The Evolution of Private Equity and Why Supply Chains Take Center Stage

This post has already been read 9164 times!

If today’s private equity industry would have been the same 20 years ago, I would be in the private equity business and not in the consulting business. Why in the world would I say this?

As the CEO of a consulting and implementation firm, I help clients increase operating profits and shareholder value. Due to the evolution of the private equity industry, I am better suited to be a private equity executive than a supply chain consulting executive. However, my career path has been shaped by more than 30 years in the supply chain consulting business.

In the private equity industry today, it is more about how to create operating profits, increase shareholder value, and improve supply chain engineering in portfolio companies.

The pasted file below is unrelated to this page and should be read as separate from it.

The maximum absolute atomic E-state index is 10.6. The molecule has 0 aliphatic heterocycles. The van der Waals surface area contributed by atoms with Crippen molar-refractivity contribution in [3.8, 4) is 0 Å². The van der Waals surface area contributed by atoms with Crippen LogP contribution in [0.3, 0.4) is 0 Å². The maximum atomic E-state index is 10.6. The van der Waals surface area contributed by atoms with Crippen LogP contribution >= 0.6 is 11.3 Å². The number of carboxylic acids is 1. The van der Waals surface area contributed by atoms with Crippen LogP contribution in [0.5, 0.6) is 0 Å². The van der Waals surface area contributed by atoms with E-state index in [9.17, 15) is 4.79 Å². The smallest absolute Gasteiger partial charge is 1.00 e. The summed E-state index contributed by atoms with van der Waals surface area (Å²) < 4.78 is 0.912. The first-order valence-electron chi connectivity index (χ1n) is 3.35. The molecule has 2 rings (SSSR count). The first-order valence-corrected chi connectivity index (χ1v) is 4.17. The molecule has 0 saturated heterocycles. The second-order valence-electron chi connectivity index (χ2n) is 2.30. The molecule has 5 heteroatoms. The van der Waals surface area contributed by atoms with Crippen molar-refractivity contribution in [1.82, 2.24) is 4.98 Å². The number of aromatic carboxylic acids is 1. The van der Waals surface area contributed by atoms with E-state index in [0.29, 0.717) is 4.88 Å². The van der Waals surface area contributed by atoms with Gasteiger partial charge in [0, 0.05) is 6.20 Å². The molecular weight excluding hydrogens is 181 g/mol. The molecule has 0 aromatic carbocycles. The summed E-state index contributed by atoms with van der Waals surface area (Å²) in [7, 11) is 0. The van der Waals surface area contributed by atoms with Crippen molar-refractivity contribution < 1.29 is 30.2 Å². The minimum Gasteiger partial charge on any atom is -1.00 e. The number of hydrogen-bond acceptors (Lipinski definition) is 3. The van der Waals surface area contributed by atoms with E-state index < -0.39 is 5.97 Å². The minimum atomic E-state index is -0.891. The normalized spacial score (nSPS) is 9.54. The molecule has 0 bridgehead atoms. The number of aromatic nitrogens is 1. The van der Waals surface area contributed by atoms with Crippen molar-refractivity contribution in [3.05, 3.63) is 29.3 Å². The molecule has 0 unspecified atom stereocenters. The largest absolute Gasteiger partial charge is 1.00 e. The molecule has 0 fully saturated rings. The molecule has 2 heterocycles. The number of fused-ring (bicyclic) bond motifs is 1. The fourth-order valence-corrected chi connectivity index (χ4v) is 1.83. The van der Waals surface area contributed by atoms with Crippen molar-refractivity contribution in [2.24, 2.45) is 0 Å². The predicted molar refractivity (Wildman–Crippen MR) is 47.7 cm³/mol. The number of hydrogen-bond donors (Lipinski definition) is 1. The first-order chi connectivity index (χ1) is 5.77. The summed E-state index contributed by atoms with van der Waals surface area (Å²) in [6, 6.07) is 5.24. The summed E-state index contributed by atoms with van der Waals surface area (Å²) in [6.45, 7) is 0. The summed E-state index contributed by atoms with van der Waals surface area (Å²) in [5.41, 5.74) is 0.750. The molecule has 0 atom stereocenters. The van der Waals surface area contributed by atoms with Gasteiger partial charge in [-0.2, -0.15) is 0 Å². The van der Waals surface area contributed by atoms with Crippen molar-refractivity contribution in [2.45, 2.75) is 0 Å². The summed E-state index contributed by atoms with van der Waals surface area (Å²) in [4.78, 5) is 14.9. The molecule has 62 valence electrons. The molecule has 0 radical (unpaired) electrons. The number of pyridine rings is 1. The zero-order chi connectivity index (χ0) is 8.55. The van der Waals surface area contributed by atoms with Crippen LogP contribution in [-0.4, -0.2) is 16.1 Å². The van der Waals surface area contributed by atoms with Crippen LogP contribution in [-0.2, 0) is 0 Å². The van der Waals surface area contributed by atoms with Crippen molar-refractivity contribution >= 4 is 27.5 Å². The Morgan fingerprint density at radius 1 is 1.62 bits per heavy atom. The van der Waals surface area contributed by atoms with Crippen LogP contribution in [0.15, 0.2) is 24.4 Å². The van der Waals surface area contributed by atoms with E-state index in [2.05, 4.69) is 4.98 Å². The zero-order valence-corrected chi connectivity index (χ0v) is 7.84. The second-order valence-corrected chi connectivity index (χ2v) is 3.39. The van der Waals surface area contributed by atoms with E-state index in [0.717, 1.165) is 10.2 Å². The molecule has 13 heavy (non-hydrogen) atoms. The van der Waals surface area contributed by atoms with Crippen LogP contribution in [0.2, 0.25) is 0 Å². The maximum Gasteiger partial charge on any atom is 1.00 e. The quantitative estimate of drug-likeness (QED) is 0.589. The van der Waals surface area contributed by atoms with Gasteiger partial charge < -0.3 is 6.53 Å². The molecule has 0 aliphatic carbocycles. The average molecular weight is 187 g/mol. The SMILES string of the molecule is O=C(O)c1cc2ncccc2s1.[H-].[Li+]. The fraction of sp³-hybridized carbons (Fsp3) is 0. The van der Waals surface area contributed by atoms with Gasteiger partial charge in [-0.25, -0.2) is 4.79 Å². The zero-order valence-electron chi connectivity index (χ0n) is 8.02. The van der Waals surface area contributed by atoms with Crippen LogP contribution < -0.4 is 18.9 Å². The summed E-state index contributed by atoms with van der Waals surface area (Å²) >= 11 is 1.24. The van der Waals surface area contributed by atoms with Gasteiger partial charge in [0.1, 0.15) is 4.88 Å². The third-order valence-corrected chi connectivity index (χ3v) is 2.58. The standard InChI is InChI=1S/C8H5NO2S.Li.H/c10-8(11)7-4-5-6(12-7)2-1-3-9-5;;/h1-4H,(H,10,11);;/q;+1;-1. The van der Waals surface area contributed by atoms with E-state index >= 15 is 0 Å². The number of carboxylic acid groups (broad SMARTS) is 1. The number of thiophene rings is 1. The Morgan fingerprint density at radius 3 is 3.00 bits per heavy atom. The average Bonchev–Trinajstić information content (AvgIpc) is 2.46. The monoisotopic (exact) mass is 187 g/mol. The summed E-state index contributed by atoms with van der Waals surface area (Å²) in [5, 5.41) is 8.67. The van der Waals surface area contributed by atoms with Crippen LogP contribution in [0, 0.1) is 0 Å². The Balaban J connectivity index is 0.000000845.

The smartest leaders in private equity organizations are most concerned about:

  • How to increase customer satisfaction while reducing inventory;
  • How to reduce transportation costs;
  • How to leverage the power of supply chains to increase revenue;
  • How to minimize the impact of taxes and duty on the bottom line;
  • How to best leverage real estate spend; and
  • How to understand the impacts of e-commerce

In my informed view, there are three key paths to increasing shareholder value – all of which lead back to the supply chain.

  1. Profitable Growth: Generates actions engaged in capturing new markets and customers, as well as outperforming competitors.
  2. Margin Improvement: Leads to actions engaged in reducing costs of goods sold and improving speed and productivity.
  3. Capital Efficiency: Results in reducing working capital and fixed assets.

The private equity game was once focused on buying and selling a company as quickly as possible. But the industry has evolved to focus more on engineering companies’ supply chains to build profit and value.

How do you see the private equity and supply chains intertwining? What other transformations have you observed in the past few years?

Photo by John Liu

Jim Tompkins